‘I removed last rock and saw them’: Rat-hole miner who rescued trapped workers
Munna Qureshi, who was the first one to reach the trapped workers, was among a dozen rat-hole miners brought to Silkyara on Monday to remove remaining 12 meters of debris.
Silkyara (Uttarkashi): Munna Qureshi, a rat-hole miner working in a Delhi company, was the first one to reach and greet the workers trapped in the collapased under-construction tunnel in Uttarakhand’s Uttarkashi at about 7.05pm on Tuesday. He was among a dozen rat-hole miners, employed with a trenchless engineering services company in Delhi to clear sewer and water lines, who were brought to Silkyara on Monday to remove the remaining 12 meters of debris.
“I removed the last rock and I saw them. Then, I went to the other side. They hugged me, cheered in applause and thanked me profusely,” Qureshi said, after coming out from the tunnel. The first trapped worker was taken in an ambulance to a local community health center at about 8pm.
He said that they had worked continuously for last 24 hours to remove debris laden with stones to reach the 41 trapped workers. “I can’t express my happiness. I have done this for my fellow workers. The respect they (trapped workers) have given us, I can’t forget my whole life,” he said.
Feroz, another rat-hole miner, who had manually dug the debris in the last two metres, came out of the tunnel in tears. “I hugged the trapped worker. And just cried,” he said.
Another rat-hole miner, who did not give his name, described the rescue as a very difficult operation because of lot of rocks and sediments and added that they could hear the voices of the trapped workers at about 1pm when they were around “ten metres” away from them. “We shouted back and told them that they would be rescued soon,” he added.
The rat-hole miners said that they started removing the debris at around 7pm on Monday and the entire operation was completed in less than 24 hours. “We worked non-stop for 24 hours. We are overwhelmed that finally we could take them out,” Feroz said.
Rat-hole mining is a primitive method of extracting coal deposits through narrow, horizontal passages, prevalent in Meghalaya. The term “rat hole” refers to the narrow pits dug into the ground, typically just large enough for one person to descend and extract coal. The name comes from its resemblance to rats burrowing through narrow holes.
Most of the rat-hole miners employed at the tunnel were from Bundelkhand region in Uttar Pradesh and Madhya Pradesh. According to locals in Bundelkhand, many of them had earlier worked in granite and stone mines in the region and hired were a Delhi based company. A person with the miners said they had previously worked in Ahmedabad, Gujarat and Maharashtra.
Explaining the operation, a rat-hole miner, Munna Bhai, told reporters at the tunnel site, “Our four teams were working in eight-hour shifts. At a given time, three workers were inside the pipe tunnel. Our job was to remove the debris as the pipe was being pushed through the debris. We kept digging for almost 24 hours,” he said.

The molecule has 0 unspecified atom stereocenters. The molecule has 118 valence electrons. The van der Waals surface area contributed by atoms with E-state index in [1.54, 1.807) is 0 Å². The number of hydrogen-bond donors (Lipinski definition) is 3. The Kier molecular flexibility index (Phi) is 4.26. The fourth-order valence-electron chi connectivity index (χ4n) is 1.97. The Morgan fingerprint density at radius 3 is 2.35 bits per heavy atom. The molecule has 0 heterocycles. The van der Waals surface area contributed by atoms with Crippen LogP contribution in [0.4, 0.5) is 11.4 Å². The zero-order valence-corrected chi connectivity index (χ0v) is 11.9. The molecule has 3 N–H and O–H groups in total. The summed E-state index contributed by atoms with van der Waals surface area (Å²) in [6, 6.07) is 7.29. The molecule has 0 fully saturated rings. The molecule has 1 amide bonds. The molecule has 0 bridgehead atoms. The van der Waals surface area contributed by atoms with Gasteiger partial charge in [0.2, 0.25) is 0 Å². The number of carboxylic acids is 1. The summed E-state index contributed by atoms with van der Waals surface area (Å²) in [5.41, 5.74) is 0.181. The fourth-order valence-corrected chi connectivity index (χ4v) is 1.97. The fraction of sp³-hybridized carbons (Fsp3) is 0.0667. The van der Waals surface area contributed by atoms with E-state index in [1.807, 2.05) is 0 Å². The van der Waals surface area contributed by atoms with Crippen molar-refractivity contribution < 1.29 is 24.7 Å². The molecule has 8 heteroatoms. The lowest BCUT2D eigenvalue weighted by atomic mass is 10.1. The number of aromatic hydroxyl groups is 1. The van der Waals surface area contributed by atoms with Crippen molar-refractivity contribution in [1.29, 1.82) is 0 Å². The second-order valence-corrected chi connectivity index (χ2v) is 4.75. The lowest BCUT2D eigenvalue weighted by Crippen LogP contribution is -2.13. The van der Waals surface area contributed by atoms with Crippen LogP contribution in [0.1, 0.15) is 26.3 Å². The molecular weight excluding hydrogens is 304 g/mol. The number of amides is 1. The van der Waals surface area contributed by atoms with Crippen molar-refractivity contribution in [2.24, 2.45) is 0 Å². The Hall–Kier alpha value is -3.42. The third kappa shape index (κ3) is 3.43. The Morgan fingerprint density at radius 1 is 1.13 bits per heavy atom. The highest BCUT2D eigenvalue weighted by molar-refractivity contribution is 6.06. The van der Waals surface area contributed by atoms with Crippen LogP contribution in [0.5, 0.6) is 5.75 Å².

The officials involved in the rescue operation said that the horizontal drilling through the last 10-12 metres of debris of the collapsed portion of the tunnel was entrusted to ta teamof 12 rat-hole miners. They began the drilling from inside the pipes, 800 and 900-mm in diameter, at 7pm on Monday and finally achieved the breakthrough on Tuesday evening at around 7.05pm.
Parsadi Lodhi, another rat-hole miner and resident of Jhansi in Uttar Pradesh, said the operation was not difficult, though tiring, as in the past they have worked inside 600 mm pipes also. “There was enough space inside the removed the debris,” said Lodhi, who has been doing this work for the past 10 years.
Another Jhansi resident and rat hole miner, Vipin Rajput said after the operation people will consider their work to be noble. “People used to think we are sewer cleaners. I hope they will see us with some respect now as we have rescued 41 trapped workers,” he said.
Chandran, a worker who had been part of the rescue operation, said he did not have words to express his happiness and satisfaction. “Many times we thought we may not succeed. Finally, we did. I am happy,” he told reporters after the workers were rescued outside the Silkyara tunnel.
A part of the 4.5-km-long tunnel being built between Silkyara and Barkot on the Brahmakhal-Yamunotri National Highway — part of the Char Dham all-weather road project — caved in around 5.30am on November 12 following a landslide, trapping 41 workers from various parts of the country. The collapsed section is 270 metres from the mouth of the tunnel from the Silkyara side.